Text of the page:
PRESS | Carvalhal and Hunt on rivalry, revenge and respect

PRESS | Carvalhal and Hunt on rivalry, revenge and respect

Forget long-standing local rivalries. If any team has the right to mutter profanities at the mention of SWFC it has to be Saturday’s visitors from the South Coast.

Missing out on automatic promotion by one goal, the Seagulls then saw a return to the Premiership via Wembley snatched from their grasp with a play off semi-final defeat to the Owls. Poor Brighton.

The two teams met four times last season, with Wednesday edging the stats by chalking up one victory: The semi-final leg at Hillsborough. The floodlights supplemented by thousands of mobile phones twinkling in the night air. The roar when the Owls scored one, then another.

Unsurprisingly, given the drama of those clashes today’s press conference focused on prising reminiscences from Jack Hunt and Carlos Carvalhal.


Turning point?


The coach believes the home leg was a turning point for those fans who doubted whether Wednesday really could be on their way back,

“It was fantastic…On that day the fans showed everybody how much importance they have to the team and the impact they can have on the pitch.”

Hunt agrees the atmosphere was right up there as players and fans alike grew in belief that Wembley was just one match away. But like his boss, he won’t entertain any talk of a Wembley hangover. Falling short just 90 minutes away from the Premier League was “very disappointing” but, on reflection a decent outcome. Now to build on that.


Talking points


The size of the squad is a conversation that won’t go away. Hunt sees it as “two strong elevens”, depending on the tactics his manager wants to employ.

Another talking point that had been getting a bit monotonous was Wednesday’s winless streak away from home. Following Tuesday’s three points at Ewood Park we can give that one a rest. Arguably the win was cemented by Carvalhal’s ability to switch players. According to Hunt, “He got his tactics bang on” by changing to a less expansive formation. Making four changes to the starting line-up following Saturday’s win also demonstrates the options available with that big squad at his disposal.

Hunt himself hasn’t been an ever-present this season. Is that tactical? He is refreshingly honest, saying it’s more to do with him not being at his best. Carvalhal took him to one side after the Leeds match to analyse his confidence and fitness levels. It’s a conversation he describes as “keeping him on his toes”. A “wake up call” that seems to have done the trick.

The full back is now not only enjoying his battle with Liam Palmer for inclusion on the team sheet but says they are learning from each other while they fight it out. “I’d be lying if I said I didn’t want to play every game but the manager has got to make those decisions.”

He would “like to cause the opposition more problems” and start notching up assists. The assembled press cruelly reminded him his last goal was four years ago. On the other hand, it was his assist that led to Wallace’s equaliser at the Amex in May.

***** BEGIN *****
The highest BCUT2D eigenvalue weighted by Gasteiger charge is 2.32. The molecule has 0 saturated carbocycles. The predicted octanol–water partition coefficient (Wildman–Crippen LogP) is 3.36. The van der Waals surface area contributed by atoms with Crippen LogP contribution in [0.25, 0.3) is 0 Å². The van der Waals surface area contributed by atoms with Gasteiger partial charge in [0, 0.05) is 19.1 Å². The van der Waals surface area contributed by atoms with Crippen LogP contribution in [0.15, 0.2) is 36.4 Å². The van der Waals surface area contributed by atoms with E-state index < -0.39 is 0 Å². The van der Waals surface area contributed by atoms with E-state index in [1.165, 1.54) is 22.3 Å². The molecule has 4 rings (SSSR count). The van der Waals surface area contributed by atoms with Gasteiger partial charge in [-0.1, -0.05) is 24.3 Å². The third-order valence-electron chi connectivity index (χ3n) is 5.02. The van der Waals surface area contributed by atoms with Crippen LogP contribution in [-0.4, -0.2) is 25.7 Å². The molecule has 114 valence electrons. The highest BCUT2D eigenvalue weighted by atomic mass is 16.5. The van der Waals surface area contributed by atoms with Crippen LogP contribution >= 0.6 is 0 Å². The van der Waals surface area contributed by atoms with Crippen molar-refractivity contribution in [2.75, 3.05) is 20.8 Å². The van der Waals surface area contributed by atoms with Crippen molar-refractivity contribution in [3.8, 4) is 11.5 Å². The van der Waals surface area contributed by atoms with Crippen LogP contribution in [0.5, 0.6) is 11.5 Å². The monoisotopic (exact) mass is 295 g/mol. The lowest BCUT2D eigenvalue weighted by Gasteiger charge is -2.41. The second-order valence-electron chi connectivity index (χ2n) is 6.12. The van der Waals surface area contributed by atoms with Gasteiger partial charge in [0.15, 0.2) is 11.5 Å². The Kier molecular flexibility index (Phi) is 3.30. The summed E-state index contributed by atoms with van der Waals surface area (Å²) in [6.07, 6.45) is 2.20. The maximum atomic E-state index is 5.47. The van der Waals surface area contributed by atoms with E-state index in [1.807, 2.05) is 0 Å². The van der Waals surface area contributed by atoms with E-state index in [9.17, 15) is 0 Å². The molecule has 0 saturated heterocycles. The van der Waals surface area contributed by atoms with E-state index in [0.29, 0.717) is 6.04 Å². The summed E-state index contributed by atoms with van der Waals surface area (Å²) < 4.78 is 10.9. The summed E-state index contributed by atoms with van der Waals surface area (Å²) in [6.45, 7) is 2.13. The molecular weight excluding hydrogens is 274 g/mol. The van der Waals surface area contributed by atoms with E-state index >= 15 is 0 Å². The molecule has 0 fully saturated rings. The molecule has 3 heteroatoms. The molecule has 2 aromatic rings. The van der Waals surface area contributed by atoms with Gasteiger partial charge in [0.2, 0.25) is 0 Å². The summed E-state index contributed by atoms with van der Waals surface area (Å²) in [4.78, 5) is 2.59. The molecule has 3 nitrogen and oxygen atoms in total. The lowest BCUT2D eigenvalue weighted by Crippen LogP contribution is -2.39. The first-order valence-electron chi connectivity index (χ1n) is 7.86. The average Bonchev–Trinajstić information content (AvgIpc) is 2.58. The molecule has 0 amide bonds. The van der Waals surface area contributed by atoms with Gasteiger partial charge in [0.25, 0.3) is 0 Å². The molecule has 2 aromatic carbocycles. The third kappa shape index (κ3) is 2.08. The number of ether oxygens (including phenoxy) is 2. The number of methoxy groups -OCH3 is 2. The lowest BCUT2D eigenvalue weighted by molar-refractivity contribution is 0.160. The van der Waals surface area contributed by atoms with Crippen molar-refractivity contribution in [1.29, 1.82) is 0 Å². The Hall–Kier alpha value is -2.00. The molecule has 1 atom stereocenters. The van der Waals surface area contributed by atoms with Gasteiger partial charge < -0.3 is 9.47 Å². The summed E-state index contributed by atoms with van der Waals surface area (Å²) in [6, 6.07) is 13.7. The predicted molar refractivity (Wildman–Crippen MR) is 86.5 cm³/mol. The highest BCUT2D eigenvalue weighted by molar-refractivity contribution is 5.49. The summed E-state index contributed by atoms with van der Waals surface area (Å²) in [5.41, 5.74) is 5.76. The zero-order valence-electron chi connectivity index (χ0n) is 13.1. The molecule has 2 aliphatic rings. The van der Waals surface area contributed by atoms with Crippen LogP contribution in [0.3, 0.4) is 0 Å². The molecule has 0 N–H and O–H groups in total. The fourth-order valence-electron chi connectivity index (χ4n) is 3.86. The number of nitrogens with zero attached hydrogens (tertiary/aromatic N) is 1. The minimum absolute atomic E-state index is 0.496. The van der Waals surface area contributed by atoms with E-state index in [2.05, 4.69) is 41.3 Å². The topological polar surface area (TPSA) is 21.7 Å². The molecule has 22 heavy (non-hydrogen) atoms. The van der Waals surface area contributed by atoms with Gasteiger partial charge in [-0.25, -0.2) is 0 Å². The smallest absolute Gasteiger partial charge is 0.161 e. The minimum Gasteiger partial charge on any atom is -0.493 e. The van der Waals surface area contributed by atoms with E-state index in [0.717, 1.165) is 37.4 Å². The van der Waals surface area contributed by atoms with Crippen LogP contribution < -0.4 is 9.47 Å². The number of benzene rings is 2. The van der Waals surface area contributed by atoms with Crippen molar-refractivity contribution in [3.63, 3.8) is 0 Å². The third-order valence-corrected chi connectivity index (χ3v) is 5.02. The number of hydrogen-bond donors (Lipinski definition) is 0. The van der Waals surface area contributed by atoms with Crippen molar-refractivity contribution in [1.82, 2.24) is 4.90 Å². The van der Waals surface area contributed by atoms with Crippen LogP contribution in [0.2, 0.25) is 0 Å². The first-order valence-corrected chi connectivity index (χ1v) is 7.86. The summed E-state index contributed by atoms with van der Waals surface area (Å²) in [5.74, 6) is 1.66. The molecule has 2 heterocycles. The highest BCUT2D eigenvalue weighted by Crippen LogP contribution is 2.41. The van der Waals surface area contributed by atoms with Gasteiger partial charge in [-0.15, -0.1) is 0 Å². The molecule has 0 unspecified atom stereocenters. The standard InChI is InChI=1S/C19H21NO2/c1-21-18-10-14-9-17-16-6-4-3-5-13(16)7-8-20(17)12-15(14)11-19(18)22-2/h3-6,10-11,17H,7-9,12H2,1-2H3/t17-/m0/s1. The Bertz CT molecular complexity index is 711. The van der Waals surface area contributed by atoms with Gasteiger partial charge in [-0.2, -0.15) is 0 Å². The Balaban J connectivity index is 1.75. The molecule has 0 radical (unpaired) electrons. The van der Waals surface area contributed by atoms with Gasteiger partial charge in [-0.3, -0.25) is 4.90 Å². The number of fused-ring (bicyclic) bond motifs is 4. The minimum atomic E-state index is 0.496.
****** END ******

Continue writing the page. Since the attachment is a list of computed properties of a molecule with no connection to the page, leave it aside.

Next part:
Yes, we’re back to Brighton and that semi-final.

Ross Wallace restores the two-goal cushion

Ross Wallace restores the two-goal cushion



After what we did to them last season, Brighton must surely be out to settle the score? The answer to that depends on who you ask. Hunt believes “they will definitely be coming for revenge.” His manager on the other hand says he doesn’t “believe too much in revenge in football…they will try to do their best.”

Both agree that having played the Seagulls four times last year without loss, confidence will be high. Carlos wouldn’t be drawn on the strengths of danger man Anthony Knockaert, possibly mindful that praising an opponent’s player can be twisted into talk of unsettling and tapping up. Hunt had no such qualms, relishing the opportunity to mark Brighton’s midfielder and describing him as “a massive player” for the club.

Jack Hunt: Eager to play

Jack Hunt: Eager to play



Carvalhal and Chris Hughton approached last season’s league encounters like two grand masters of chess. The result was stalemate home and away. Will Saturday’s match follow the play-off or the league pattern?

The goalless draw at Hillsborough last November knocked Brighton of the top spot they’d occupied since August. At kick off on Saturday, Brighton will lie 4th, with Wednesday just one point and 4 places behind them. Carvalhal is quick to point out the goals for and against column. Both teams have scored 12, but Brighton have only let in 6 against Wednesday’s 12. With his forensic approach to preparation, you can expect the boss will have analysed Brighton’s defence and what might be the best way to break them down. The flip side is that Hughton will likewise be drilling into any weaknesses in Wednesday’s tactics and players.

As Hunt says, going into the international break with 4 wins from 6 is promotion form. “5 out of 6 would be a lot sweeter.”


Familiarity breeds respect


One thing’s for sure, the coaches know each other’s tactics inside out. Carvalhal openly respects his counterpart and relishes the challenge of trying to outwit him,

“[Hughton] deserved absolutely to win the best coach of the competition last season. He’s a gentleman; he’s one person that I really like personally. As a coach I recognise the organisation that he puts on the team. Tomorrow’s game will be very interesting.”

Sadly this week’s revelations of corruption weren’t really a surprise to many. Inevitably, Carlos was asked for a reaction. He replied, “It is not my football. My football is players and fans and trying to prepare my teams.”

Whatever else happens, it will be refreshing to see two teams led out by managers who convey integrity and a genuine love of the game.
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Images: SWFC

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